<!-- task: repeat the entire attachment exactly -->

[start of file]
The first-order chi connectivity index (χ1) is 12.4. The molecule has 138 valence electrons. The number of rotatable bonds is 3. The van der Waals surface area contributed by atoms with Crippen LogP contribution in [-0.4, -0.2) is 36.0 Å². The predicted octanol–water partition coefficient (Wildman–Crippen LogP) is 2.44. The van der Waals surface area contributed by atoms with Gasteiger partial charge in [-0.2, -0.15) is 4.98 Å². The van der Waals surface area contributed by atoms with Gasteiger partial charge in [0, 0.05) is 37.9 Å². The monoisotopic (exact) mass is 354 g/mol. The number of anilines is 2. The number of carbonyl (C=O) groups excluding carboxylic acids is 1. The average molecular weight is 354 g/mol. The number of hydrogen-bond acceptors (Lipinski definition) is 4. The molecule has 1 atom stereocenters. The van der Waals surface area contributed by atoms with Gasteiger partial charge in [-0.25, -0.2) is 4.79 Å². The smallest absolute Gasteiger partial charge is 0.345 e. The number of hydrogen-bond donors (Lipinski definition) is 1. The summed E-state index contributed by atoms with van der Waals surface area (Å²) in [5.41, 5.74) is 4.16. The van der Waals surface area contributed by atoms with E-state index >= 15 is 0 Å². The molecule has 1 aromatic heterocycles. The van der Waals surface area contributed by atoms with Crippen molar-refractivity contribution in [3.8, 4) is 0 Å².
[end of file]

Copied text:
The first-order chi connectivity index (χ1) is 12.4. The molecule has 138 valence electrons. The number of rotatable bonds is 3. The van der Waals surface area contributed by atoms with Crippen LogP contribution in [-0.4, -0.2) is 36.0 Å². The predicted octanol–water partition coefficient (Wildman–Crippen LogP) is 2.44. The van der Waals surface area contributed by atoms with Gasteiger partial charge in [-0.2, -0.15) is 4.98 Å². The van der Waals surface area contributed by atoms with Gasteiger partial charge in [0, 0.05) is 37.9 Å². The monoisotopic (exact) mass is 354 g/mol. The number of anilines is 2. The number of carbonyl (C=O) groups excluding carboxylic acids is 1. The average molecular weight is 354 g/mol. The number of hydrogen-bond acceptors (Lipinski definition) is 4. The molecule has 1 atom stereocenters. The van der Waals surface area contributed by atoms with Gasteiger partial charge in [-0.25, -0.2) is 4.79 Å². The smallest absolute Gasteiger partial charge is 0.345 e. The number of hydrogen-bond donors (Lipinski definition) is 1. The summed E-state index contributed by atoms with van der Waals surface area (Å²) in [5.41, 5.74) is 4.16. The van der Waals surface area contributed by atoms with E-state index >= 15 is 0 Å². The molecule has 1 aromatic heterocycles. The van der Waals surface area contributed by atoms with Crippen molar-refractivity contribution in [3.8, 4) is 0 Å².